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Lorry driver who killed Cleadon dad avoids jail

KNOCKED DOWN ... Cleadon father-of-four Sean Ruff.

KNOCKED DOWN ... Cleadon father-of-four Sean Ruff.

A LORRY driver who knocked over and killed a South Tyneside cyclist has walked free from court.

Father-of-four Sean Ruff, from Cleadon, was killed when his bike was hit from behind by delivery driver Joseph Reed on the A66 at Elton, near Stockton, on May 21, last year.

Teesside Crown Court heard Mr Ruff, 61, a finance director at Able UK Ltd, was taking his regular cycle ride after work, before driving home.

Christine Egerton, prosecuting, said: “Mr Ruff was a keen and experienced cyclist and was wearing a high-visibility jacket, helmet, and his lights were on, even though it was daylight.

“Mr Reed’s 7.5-tonne lorry hit the cycle directly from behind.

“Witnesses said he did not brake or deviate, even after the collision.

“An accident reconstruction found he was travelling at 55mph on the 70mph limit dual carriageway.”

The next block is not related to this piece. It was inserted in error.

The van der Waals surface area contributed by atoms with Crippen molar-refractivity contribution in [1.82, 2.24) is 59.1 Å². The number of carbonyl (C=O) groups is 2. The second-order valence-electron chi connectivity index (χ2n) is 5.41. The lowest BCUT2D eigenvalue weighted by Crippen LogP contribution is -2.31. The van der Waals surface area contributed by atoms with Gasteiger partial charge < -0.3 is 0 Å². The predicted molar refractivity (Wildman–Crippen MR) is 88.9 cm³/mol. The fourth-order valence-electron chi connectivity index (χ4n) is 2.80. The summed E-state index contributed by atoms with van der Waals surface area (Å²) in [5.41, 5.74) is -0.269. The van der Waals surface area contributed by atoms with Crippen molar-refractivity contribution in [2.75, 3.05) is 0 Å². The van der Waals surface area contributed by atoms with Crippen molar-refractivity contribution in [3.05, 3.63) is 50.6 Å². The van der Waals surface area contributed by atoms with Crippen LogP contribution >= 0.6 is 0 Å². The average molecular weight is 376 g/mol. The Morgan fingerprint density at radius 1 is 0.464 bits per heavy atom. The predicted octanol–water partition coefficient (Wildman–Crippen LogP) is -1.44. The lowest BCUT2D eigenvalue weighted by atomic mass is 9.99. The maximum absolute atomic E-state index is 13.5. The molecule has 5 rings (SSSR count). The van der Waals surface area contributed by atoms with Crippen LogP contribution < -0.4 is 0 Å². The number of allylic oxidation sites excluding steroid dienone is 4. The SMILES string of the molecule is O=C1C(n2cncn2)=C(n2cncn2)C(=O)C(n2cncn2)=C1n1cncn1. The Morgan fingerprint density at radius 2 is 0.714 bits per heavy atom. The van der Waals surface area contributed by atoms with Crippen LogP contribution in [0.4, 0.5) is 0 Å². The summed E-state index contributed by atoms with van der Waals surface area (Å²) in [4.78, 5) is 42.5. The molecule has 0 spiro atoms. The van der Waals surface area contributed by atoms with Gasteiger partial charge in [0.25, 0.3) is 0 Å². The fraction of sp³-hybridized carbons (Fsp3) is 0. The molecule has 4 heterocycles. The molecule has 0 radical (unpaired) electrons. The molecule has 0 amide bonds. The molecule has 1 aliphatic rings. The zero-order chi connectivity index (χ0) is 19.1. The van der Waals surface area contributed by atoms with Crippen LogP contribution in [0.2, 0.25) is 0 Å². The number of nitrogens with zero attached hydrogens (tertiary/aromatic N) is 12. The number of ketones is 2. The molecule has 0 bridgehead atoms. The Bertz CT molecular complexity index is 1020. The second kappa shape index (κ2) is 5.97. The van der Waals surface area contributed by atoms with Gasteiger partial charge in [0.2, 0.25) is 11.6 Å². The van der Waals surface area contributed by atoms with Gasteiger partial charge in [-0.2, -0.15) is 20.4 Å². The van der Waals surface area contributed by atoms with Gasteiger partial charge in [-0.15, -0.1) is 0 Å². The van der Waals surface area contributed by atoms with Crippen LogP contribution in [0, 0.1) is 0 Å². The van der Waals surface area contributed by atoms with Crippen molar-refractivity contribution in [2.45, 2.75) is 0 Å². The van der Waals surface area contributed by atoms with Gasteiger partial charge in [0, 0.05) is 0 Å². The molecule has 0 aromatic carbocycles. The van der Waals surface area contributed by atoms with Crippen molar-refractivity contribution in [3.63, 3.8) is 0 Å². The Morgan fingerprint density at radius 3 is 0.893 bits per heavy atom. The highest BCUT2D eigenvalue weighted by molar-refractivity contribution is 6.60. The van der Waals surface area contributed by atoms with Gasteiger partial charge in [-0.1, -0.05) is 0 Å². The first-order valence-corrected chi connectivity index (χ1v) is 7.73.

The court heard Mr Ruff died from multiple injuries and his death was likely to have been almost instantaneous.

Reed claimed in his police interview he had seen the cyclist, but there was too much traffic in the outside lane for him to pull out, and too much traffic behind for him to stop.

Ms Egerton added: “Witness accounts do not support that, they say lane two was empty.”

Reed, 50, of Railway Terrace, Crook, admitted causing death by careless driving.

Christopher Dorman O’Gowan, defending, said “Mr Reed has been a hard-working man all his adult life. He does not seek to blame Mr Ruff in any way.

“A thoroughly decent man died that day, and a good man was at the wheel of the wagon.”

Judge Peter Armstrong sentenced Reed to six months in prison, suspended for two years, and banned him from driving for two and a half years.

The judge told him: “Cases such as this are a tragedy for all concerned. Nothing I can say will provide comfort or recompense for the family of Mr Ruff, any life is priceless.

“Your inattention to the road that day was not momentary, but neither was it a prolonged period of inattention.”

 
 
 

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